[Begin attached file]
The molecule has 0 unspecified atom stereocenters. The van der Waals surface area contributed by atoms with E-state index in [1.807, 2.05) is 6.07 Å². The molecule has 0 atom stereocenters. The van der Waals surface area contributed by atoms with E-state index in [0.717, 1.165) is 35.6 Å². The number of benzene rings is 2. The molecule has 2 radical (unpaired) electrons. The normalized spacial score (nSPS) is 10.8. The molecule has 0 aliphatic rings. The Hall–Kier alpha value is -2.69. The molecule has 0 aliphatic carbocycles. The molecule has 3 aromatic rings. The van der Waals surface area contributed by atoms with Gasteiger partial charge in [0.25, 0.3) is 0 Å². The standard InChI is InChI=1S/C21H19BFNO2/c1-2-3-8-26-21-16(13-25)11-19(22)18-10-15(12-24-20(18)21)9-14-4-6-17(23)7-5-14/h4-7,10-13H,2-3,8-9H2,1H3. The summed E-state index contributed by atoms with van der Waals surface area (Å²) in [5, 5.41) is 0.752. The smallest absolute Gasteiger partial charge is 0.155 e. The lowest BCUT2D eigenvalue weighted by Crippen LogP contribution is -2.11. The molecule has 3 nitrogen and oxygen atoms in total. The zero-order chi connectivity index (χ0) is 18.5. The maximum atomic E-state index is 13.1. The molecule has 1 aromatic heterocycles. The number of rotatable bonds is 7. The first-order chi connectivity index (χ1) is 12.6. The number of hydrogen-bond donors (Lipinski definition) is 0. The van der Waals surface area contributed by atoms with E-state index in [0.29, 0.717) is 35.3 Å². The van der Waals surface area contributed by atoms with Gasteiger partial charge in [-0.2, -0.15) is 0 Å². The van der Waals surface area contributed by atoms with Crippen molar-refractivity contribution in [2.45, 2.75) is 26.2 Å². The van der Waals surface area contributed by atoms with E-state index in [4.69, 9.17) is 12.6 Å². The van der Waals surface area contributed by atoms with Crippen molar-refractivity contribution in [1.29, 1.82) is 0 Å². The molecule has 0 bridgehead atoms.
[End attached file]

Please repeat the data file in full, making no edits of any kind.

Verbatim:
The molecule has 0 unspecified atom stereocenters. The van der Waals surface area contributed by atoms with E-state index in [1.807, 2.05) is 6.07 Å². The molecule has 0 atom stereocenters. The van der Waals surface area contributed by atoms with E-state index in [0.717, 1.165) is 35.6 Å². The number of benzene rings is 2. The molecule has 2 radical (unpaired) electrons. The normalized spacial score (nSPS) is 10.8. The molecule has 0 aliphatic rings. The Hall–Kier alpha value is -2.69. The molecule has 0 aliphatic carbocycles. The molecule has 3 aromatic rings. The van der Waals surface area contributed by atoms with Gasteiger partial charge in [0.25, 0.3) is 0 Å². The standard InChI is InChI=1S/C21H19BFNO2/c1-2-3-8-26-21-16(13-25)11-19(22)18-10-15(12-24-20(18)21)9-14-4-6-17(23)7-5-14/h4-7,10-13H,2-3,8-9H2,1H3. The summed E-state index contributed by atoms with van der Waals surface area (Å²) in [5, 5.41) is 0.752. The smallest absolute Gasteiger partial charge is 0.155 e. The lowest BCUT2D eigenvalue weighted by Crippen LogP contribution is -2.11. The molecule has 3 nitrogen and oxygen atoms in total. The zero-order chi connectivity index (χ0) is 18.5. The maximum atomic E-state index is 13.1. The molecule has 1 aromatic heterocycles. The number of rotatable bonds is 7. The first-order chi connectivity index (χ1) is 12.6. The number of hydrogen-bond donors (Lipinski definition) is 0. The van der Waals surface area contributed by atoms with E-state index in [0.29, 0.717) is 35.3 Å². The van der Waals surface area contributed by atoms with Gasteiger partial charge in [-0.2, -0.15) is 0 Å². The van der Waals surface area contributed by atoms with Crippen molar-refractivity contribution in [2.45, 2.75) is 26.2 Å². The van der Waals surface area contributed by atoms with E-state index in [4.69, 9.17) is 12.6 Å². The van der Waals surface area contributed by atoms with Crippen molar-refractivity contribution in [1.29, 1.82) is 0 Å². The molecule has 0 bridgehead atoms.